Texans QB Savage clears concussion protocol
1/9/2017 9:12:00 PM
Houston Texans backup quarterback Tom Savage has been cleared under the mandatory NFL concussion testing protocol after missing Saturday's playoff win against the Oakland Raiders.
Savage is available to be the backup Saturday in an AFC divisional-round playoff game against the New England Patriots. Brandon Weeden was the backup against the Raiders.
"He'll be ready to practice," Texans coach Bill O'Brien said. "He should be ready to go."
Savage was the Texans' starter, but was replaced by Brock Osweiler with the first-string offense after the head injury. In three games and two starts, Savage completed 46 of 73 passes for 461 yards, no touchdowns and no interceptions for an 80.9 passer rating.
Meanwhile, starting strong safety Quintin Demps is recovering from a hamstring injury that forced him out of the game against the Raiders. Corey Moore replaced him in the lineup at strong safety opposite free safety Andre Hall, who regained his starting job.
Demps leads all NFL safeties with a career-high six interceptions.
"I think that will be day-to-day," O'Brien said. "I think we will decide that closer to game time."
-- The Patriots have been installed as 16-point favorites by Las Vegas sports books over the Texans for an AFC divisional-round playoff game Saturday. That's a huge number of points.
It's the largest point spread in the NFL playoffs since the 1998 Minnesota Vikings were favored by 16 points over the Arizona Cardinals in a divisional-round game.
The point spread isn't much of a surprise considering the Texans were blown out, 27-0, earlier this season when the Patriots had rookie Jacoby Brissett under center and star quarterback Tom Brady was suspended for the Deflategate scandal.
Plus, the Patriots have won their last five games in a row over the Texans and have outscored their rivals, 54-6, in two contests over the past two seasons.
O'Brien said he has no plans to cite the Vegas opinions on the game to his players to provide motivational fuel against the 14-2 Patriots.
"Again, what does that matter?" O'Brien said. "The only thing that matters is what takes place in between the lines on Saturday night. No, I don't really go too much to the Vegas betting line. I don't think that would be really a good motivation tool this week."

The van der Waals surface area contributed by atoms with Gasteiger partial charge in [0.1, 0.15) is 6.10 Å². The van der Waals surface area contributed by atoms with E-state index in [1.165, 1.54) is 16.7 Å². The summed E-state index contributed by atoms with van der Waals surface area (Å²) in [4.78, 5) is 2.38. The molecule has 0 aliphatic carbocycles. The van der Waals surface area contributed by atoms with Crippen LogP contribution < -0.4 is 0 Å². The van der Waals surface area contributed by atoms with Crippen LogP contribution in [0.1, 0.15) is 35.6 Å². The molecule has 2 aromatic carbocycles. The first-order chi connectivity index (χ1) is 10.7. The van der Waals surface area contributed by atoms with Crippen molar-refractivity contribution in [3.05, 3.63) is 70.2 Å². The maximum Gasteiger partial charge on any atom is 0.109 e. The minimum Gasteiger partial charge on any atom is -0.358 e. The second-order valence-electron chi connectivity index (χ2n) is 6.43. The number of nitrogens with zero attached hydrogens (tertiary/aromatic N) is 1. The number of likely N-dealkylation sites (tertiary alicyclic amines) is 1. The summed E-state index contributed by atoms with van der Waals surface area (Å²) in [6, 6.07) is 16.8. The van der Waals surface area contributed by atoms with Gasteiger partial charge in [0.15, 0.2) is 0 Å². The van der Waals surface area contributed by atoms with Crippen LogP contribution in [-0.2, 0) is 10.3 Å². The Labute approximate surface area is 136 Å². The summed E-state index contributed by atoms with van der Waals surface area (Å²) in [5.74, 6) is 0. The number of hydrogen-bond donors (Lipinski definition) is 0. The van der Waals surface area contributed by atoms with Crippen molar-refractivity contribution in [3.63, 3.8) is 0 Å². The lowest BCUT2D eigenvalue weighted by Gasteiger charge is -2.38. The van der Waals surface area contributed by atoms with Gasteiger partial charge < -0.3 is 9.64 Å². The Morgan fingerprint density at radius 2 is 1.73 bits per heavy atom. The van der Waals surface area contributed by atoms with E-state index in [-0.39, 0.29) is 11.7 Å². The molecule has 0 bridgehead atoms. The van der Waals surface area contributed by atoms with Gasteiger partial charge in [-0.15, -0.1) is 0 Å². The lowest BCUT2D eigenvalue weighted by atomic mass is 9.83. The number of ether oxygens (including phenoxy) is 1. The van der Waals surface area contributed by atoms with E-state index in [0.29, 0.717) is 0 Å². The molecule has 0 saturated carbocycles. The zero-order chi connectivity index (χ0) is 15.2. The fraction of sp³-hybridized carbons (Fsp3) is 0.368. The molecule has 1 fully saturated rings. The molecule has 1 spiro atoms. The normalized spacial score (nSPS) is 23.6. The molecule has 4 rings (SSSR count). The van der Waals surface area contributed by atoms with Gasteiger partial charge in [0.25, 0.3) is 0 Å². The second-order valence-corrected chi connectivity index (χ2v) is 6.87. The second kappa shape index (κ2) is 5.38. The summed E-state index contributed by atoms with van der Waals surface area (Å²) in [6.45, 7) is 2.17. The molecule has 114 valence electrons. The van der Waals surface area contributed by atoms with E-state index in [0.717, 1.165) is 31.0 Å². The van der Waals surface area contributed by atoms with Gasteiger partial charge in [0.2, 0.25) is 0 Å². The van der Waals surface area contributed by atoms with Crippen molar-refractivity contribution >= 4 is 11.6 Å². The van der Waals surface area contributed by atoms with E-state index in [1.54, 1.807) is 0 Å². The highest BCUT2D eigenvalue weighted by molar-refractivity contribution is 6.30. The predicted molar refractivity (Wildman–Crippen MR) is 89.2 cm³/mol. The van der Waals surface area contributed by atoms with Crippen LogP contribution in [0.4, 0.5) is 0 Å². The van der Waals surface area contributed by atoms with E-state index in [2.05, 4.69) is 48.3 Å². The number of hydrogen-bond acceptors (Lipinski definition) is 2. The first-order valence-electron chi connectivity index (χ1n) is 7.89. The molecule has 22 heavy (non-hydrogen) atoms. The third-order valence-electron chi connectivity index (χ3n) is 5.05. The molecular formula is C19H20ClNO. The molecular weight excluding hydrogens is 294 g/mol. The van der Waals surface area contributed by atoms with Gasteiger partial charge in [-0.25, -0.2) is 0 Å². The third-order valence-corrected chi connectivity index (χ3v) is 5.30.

-- Two of the major reasons why the Texans advanced to the AFC divisional round were the upgrades they made with their red-zone offense and pass protection.
Problematic throughout the season as the Texans ranked 31st in red-zone offense, the AFC South champions scored touchdowns on each of their three trips inside the Raiders' 20-yard line.
That included touchdown runs by running back Lamar Miller and Osweiler and a touchdown pass to wide receiver DeAndre Hopkins.
"I think on the offensive side of the ball, I think we did a great job once we got in the red zone to get touchdowns," Miller said. "Our main focus for this week is once we get in the red zone, we have to get touchdowns instead of field goals."
Miller rushed for 73 yards on 31 carries, including a long run of 19 yards, in his first game back from an ankle injury. He emerged unscathed from this game, not aggravating the ankle problem.
"I feel pretty good," Miller said. "I was happy to be out there."
After allowing a combined eight sacks and 16 quarterback hits against the Cincinnati Bengals and Tennessee Titans, the Texans' offensive line yielded zero sacks or quarterback hits to Oakland.
"They had to improve in order for us to be able to move on," O'Brien said. "We had to improve those areas. The thing about the red area is we've been in the red area. The problem is you can't keep kicking field goals down there. Finally, we were able to convert our red area possessions into touchdowns.